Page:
Wednesday, October 13, 2010

Hints and Tips on How to Edit Fantasy Novels

Museitup Writer's Conference is on this week. With the inspiration a week filled with workshops brings, it is likely a few of us will finally complete a draft manuscript. If not in Oct, November is NaNoWriMo. Where writers struggle to complete 50,000 words in a month. So I am re posting a few hints and tips on creative writing  for the Fantasy author. 

When it is time to edit.
Once you have penned your manuscript, leave the novel to age for a few weeks, or months. Then take the time to polish your work while pursuing publishers. 
This isn’t the signal to panic, but to take a deep breath and find time to spend going over your story. Even more than when you are writing, you will need a Do Not Disturb sign. (A lesson learnt from experience.) 
 Go back over the plot. 
Does the novel follow the Fantasy Plot Arc? 
The basic Arc is when your Hero embarks on his quest, faces antagonists, develops through conflict, prevails in a climax and loose ends are tied to the satisfaction of your reader in the denouement. As you read, can you count five instances where the plot is propelled forward?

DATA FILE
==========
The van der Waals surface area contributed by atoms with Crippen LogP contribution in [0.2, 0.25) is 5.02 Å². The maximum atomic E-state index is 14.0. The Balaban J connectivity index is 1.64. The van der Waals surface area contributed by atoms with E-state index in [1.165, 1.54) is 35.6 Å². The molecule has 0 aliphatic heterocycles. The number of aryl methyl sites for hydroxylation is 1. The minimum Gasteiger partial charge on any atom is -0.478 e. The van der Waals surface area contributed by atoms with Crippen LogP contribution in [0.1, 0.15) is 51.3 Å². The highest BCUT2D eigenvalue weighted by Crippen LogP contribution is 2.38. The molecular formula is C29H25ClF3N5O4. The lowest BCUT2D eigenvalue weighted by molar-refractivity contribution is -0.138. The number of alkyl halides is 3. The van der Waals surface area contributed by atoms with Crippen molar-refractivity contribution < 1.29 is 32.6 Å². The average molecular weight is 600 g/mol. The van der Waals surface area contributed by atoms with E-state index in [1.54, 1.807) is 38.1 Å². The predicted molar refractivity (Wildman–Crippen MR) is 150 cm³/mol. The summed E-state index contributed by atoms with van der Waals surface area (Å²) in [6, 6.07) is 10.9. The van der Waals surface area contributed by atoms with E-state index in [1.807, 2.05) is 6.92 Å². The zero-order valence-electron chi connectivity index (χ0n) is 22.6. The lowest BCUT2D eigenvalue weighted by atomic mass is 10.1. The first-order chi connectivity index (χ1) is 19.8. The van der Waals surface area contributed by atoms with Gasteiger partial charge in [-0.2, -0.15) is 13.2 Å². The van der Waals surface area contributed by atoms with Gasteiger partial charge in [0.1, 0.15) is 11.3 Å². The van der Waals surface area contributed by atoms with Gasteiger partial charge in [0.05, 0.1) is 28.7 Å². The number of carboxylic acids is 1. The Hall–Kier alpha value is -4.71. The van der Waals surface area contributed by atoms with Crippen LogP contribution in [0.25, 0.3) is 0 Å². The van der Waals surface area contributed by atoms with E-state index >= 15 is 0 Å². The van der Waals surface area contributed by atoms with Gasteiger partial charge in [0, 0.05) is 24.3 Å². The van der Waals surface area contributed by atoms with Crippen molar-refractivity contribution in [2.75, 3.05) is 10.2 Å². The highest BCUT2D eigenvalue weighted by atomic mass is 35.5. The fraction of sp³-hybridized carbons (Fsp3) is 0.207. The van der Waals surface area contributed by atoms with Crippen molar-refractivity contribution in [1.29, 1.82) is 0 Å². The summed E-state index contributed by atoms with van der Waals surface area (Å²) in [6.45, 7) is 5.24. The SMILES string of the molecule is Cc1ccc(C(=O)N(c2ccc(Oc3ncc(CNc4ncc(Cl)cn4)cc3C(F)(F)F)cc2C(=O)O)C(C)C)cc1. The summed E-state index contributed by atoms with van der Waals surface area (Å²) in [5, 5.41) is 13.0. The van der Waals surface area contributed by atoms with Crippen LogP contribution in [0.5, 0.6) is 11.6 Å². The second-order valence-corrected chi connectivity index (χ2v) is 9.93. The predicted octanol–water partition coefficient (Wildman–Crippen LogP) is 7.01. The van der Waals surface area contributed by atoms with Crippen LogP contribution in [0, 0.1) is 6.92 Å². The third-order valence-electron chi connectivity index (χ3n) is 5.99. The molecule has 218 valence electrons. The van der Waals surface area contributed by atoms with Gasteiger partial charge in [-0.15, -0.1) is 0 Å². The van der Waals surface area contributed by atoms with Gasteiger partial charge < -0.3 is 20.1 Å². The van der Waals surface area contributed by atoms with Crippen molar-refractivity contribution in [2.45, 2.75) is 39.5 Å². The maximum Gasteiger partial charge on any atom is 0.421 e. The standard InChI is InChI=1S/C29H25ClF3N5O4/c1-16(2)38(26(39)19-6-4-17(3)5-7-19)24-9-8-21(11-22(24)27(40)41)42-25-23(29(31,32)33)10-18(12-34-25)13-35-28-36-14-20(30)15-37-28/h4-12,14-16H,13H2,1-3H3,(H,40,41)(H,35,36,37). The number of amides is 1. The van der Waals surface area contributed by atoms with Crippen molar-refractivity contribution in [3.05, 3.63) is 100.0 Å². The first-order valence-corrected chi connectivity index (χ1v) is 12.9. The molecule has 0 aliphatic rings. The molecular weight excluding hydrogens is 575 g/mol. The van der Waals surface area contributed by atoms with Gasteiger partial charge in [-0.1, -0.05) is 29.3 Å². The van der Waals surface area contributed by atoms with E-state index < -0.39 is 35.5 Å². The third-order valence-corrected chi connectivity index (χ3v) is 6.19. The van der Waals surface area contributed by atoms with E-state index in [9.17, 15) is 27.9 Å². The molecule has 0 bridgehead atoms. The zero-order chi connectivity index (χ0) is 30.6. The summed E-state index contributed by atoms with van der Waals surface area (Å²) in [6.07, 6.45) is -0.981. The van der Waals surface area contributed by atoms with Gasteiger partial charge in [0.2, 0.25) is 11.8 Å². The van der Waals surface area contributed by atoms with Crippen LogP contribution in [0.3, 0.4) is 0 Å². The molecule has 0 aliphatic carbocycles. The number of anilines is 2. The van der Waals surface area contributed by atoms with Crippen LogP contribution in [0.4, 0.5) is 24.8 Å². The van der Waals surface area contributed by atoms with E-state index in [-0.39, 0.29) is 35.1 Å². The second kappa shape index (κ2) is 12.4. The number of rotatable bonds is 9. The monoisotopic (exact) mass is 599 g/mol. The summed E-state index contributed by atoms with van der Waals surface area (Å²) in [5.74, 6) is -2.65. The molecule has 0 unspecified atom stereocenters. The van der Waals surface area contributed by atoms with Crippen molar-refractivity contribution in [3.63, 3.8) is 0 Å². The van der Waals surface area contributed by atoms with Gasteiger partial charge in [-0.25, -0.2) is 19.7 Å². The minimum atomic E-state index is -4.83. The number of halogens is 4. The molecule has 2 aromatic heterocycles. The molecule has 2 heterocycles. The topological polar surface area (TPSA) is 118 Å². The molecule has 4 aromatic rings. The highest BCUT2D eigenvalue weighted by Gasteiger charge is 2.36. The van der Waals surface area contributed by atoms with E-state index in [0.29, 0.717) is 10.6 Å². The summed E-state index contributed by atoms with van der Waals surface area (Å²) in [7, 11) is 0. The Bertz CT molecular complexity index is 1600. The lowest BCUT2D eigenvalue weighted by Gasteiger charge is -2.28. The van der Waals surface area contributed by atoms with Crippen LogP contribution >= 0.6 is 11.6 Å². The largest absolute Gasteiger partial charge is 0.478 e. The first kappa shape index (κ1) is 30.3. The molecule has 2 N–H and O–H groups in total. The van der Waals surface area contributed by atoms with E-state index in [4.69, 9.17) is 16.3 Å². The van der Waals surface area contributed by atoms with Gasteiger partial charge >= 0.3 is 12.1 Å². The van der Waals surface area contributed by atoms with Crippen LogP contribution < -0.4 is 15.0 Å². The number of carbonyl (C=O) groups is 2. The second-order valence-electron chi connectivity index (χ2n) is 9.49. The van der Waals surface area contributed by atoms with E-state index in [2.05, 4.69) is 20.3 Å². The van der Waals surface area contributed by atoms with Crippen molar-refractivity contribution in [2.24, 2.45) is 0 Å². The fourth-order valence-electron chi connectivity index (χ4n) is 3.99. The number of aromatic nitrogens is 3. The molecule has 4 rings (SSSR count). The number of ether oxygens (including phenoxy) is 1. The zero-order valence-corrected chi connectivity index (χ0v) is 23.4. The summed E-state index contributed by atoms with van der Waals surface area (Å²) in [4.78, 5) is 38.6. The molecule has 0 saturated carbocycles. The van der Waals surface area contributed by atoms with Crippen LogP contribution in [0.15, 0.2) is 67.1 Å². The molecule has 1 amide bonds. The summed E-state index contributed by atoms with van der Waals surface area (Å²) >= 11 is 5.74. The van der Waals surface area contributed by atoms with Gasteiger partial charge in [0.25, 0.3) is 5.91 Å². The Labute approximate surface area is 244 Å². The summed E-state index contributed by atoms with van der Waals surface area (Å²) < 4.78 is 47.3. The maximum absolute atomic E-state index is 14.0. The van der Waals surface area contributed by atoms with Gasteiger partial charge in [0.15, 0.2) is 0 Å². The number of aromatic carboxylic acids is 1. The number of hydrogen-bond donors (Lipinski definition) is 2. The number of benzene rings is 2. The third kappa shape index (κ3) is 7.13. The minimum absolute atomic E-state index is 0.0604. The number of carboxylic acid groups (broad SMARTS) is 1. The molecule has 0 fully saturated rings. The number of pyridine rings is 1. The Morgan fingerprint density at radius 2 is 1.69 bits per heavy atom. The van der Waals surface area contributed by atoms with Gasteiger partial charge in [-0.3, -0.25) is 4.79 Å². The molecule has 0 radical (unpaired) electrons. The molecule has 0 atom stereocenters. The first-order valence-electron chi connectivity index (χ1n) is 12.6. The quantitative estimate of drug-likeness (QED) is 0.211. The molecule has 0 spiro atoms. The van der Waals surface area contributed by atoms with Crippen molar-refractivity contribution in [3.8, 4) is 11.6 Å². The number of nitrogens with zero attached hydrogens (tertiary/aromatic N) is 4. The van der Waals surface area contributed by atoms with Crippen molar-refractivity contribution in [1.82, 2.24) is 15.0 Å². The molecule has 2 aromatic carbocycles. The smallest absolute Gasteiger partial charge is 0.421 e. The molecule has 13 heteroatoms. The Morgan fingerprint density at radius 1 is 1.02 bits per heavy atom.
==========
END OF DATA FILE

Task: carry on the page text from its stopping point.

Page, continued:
If not consider omitting scenes that deviate from the plot. Grammar. While re reading, have a list of things to look for to improve your writing. 
For instance, you should know by now the various words to avoid. Check and correct the overuse of adverbs, adjectives, passive voice, telling not showing, clichés, repetitive words and phrases, or altered POV. Commas. Find the rules for your region.
They differ from country to country and cause a great deal of confusion. 
Once you have the rules for your region, or the region of the publisher and readers of your target audience, apply them throughout your work.
Read your work aloud. Does every sentence flow?
Print out your manuscript once you feel it is polished and re read it. Everything looks different in print. Then go over it again on the computer. If possible, seek the help of other readers, writers. Have them review your work and look for plot flaws or grammatical errors. 
A good critique group will help at this stage if you haven't already joined on. Listen and learn and take on board all the information that is relevant to your work. 
Keep writing.

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